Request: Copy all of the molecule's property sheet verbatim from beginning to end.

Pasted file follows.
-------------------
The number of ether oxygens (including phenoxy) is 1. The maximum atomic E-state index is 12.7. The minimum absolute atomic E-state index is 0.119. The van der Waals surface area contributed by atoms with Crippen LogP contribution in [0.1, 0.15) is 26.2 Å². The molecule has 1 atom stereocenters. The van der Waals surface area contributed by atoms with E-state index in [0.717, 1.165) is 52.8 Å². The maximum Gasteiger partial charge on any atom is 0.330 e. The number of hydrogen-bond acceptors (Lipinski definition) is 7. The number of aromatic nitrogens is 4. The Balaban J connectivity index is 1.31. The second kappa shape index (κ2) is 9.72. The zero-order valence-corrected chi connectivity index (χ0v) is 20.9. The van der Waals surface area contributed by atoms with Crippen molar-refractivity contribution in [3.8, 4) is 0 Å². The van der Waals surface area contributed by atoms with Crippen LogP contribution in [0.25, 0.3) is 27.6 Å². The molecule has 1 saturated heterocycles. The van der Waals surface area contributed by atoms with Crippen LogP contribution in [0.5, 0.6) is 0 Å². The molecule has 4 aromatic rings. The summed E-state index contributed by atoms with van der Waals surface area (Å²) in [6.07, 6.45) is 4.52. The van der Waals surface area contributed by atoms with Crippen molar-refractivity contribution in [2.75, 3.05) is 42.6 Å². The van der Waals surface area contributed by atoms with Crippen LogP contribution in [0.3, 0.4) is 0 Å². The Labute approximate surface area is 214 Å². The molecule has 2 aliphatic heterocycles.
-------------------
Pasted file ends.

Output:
The number of ether oxygens (including phenoxy) is 1. The maximum atomic E-state index is 12.7. The minimum absolute atomic E-state index is 0.119. The van der Waals surface area contributed by atoms with Crippen LogP contribution in [0.1, 0.15) is 26.2 Å². The molecule has 1 atom stereocenters. The van der Waals surface area contributed by atoms with E-state index in [0.717, 1.165) is 52.8 Å². The maximum Gasteiger partial charge on any atom is 0.330 e. The number of hydrogen-bond acceptors (Lipinski definition) is 7. The number of aromatic nitrogens is 4. The Balaban J connectivity index is 1.31. The second kappa shape index (κ2) is 9.72. The zero-order valence-corrected chi connectivity index (χ0v) is 20.9. The van der Waals surface area contributed by atoms with Crippen molar-refractivity contribution in [3.8, 4) is 0 Å². The van der Waals surface area contributed by atoms with Crippen LogP contribution in [0.25, 0.3) is 27.6 Å². The molecule has 1 saturated heterocycles. The van der Waals surface area contributed by atoms with Crippen LogP contribution in [0.5, 0.6) is 0 Å². The molecule has 4 aromatic rings. The summed E-state index contributed by atoms with van der Waals surface area (Å²) in [6.07, 6.45) is 4.52. The van der Waals surface area contributed by atoms with Crippen molar-refractivity contribution in [2.75, 3.05) is 42.6 Å². The van der Waals surface area contributed by atoms with Crippen LogP contribution in [0.3, 0.4) is 0 Å². The Labute approximate surface area is 214 Å². The molecule has 2 aliphatic heterocycles.